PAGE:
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ON THE SCENE: When things go ‘Boom’

March 20, 2012
NAJ WIKOFF , Lake Placid News

My brother Gerret, aka G, was a one-person science fair. As a kid he had an Erector Set, a Gilbert Chemistry Set as well as a microscope and a telescope, also made by A.C. Gilbert. He loved turning purple liquids into clear, creating disappearing inks and, most especially, blowing up things. Every now and then we'd hear a muffled boom, the house would shake and a roll of smoke would waft out of the basement. His enthusiasm was egged on a bit by our German grandmother (Grossmama) who taught us how to make catapults, launch tinfoil rockets that used match heads for the propellant, and to catch and mount butterflies. G also was into photography and printed his own photographs in the basement when not blowing up the place.

His enthusiasm for such wizardry was on display 160 times over Thursday evening and the Keene Central School's Science Fair. I arrived at 6:30 p.m., the scheduled opening time but by then not only was the parking lot full, but cars were lined up and down Market Street.

"I thought that it was supposed to start at 6:30," I said to school superintendent Cynthia Ford-Johnston.

Article Photos

Naj Wikoff/Lake Placid News
The crowd watches the “egg drop” competition

"It has taken on a life of its own," she said.

Indeed it had. The hallways, gym, auditorium and classrooms were alive with screaming kids, people surging here and there, birds flapping their wings, the Irene foods being reenacted on a miniature scale, tennis balls bouncing off rafters, frazzled parents and attentive judges quizzing young scientists on just exactly what it was they were trying to pull off.

The tennis balls bouncing off the walls, ceiling and rafters of the gym were misguided missiles launched by Aiden Daniels' aptly titled trebuchet "The Bad Neighbor," a trajectory that was proving to be equally hazardous to the launcher and his attendants (aka parents) as the desired target (the far wall). The trebuchet, not to be confused with a catapult, was an ancient weapon of war and had it been devised by Aiden, his friendly fire would have ruined any chance of success. Aiden was clearly aware that his current level of accuracy would not bode well in the judging and was in the process of making all sorts of adjustments trying to solve the problem.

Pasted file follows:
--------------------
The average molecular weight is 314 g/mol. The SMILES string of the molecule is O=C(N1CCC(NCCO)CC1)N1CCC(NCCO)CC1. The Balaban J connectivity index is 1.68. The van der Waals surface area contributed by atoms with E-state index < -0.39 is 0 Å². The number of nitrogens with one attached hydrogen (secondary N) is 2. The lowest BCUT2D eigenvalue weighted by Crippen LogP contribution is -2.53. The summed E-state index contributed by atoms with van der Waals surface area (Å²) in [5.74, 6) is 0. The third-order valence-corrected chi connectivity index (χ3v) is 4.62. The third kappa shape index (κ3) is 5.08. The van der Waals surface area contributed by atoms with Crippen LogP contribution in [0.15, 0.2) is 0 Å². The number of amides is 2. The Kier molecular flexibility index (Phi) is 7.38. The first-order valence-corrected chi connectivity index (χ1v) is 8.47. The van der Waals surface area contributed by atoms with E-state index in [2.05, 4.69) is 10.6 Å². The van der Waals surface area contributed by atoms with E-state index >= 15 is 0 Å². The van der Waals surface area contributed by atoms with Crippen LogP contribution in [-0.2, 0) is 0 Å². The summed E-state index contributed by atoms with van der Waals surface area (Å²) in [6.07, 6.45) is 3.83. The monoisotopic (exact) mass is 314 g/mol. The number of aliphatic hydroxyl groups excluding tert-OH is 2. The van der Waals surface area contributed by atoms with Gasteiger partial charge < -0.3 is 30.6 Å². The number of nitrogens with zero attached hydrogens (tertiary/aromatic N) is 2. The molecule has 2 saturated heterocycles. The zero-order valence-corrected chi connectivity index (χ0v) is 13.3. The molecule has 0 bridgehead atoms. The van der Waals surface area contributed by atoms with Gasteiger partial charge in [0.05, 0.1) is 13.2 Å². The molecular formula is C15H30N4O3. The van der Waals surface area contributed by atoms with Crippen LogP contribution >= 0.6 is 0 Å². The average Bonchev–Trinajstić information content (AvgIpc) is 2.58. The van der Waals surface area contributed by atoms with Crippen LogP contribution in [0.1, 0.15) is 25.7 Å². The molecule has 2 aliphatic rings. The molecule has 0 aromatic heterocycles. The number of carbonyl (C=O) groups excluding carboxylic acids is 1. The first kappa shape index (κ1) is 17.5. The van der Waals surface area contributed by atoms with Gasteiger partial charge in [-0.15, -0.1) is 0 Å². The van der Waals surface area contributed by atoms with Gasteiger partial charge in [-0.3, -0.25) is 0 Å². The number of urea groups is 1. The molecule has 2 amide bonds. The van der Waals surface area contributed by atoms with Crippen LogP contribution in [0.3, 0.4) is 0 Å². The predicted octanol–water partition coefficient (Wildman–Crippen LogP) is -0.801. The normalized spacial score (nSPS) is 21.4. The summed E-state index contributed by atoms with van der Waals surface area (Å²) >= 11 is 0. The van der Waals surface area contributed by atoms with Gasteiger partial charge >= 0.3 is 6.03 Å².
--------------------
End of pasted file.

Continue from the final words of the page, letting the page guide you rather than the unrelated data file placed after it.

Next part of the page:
"It's not working," exclaimed Aiden. "It's firing up and backward."

"It was working beautifully," said his dad George Daniels to me and judge Bill Reed. "The first five shots were beautiful. Now it is shooting backward, we think that maybe the string is stretching."

"It works like a catapult, but it uses a counterweight to launch its projectile," said Aiden.

"As a judge what are you looking for?" I said to Bill.

"We look for enthusiasm, completeness, thoroughness, clarity of exposition and that there is an understanding of the underlying science. The students are judged within 3 age ranges, K-5th Grade, 6th 8th, and 9th 12th Grade, and are judged as individuals and as teams."

"We now think it is the way the tennis ball is sitting in the pouch," said George Daniels after a successful launch to the far wall. Aiden did all the research, cut out and assembled all the parts. He put in at least 25 hours on the project."

"Not counting all the time experimenting with the launches," said mom Laurie Daniels.

"Where did you get the idea to build one of these?" I said to Aiden.

"From a book on Leonardo DaVinci," said Aiden.

"I also look at their presentation skills because in life those skills are very important," said judge Bill Ferebe. "I think this is a fantastic event. I am very glad I was asked to judge. I just watched the soda bottle powered skateboard. That was very exciting, just don't stand behind it."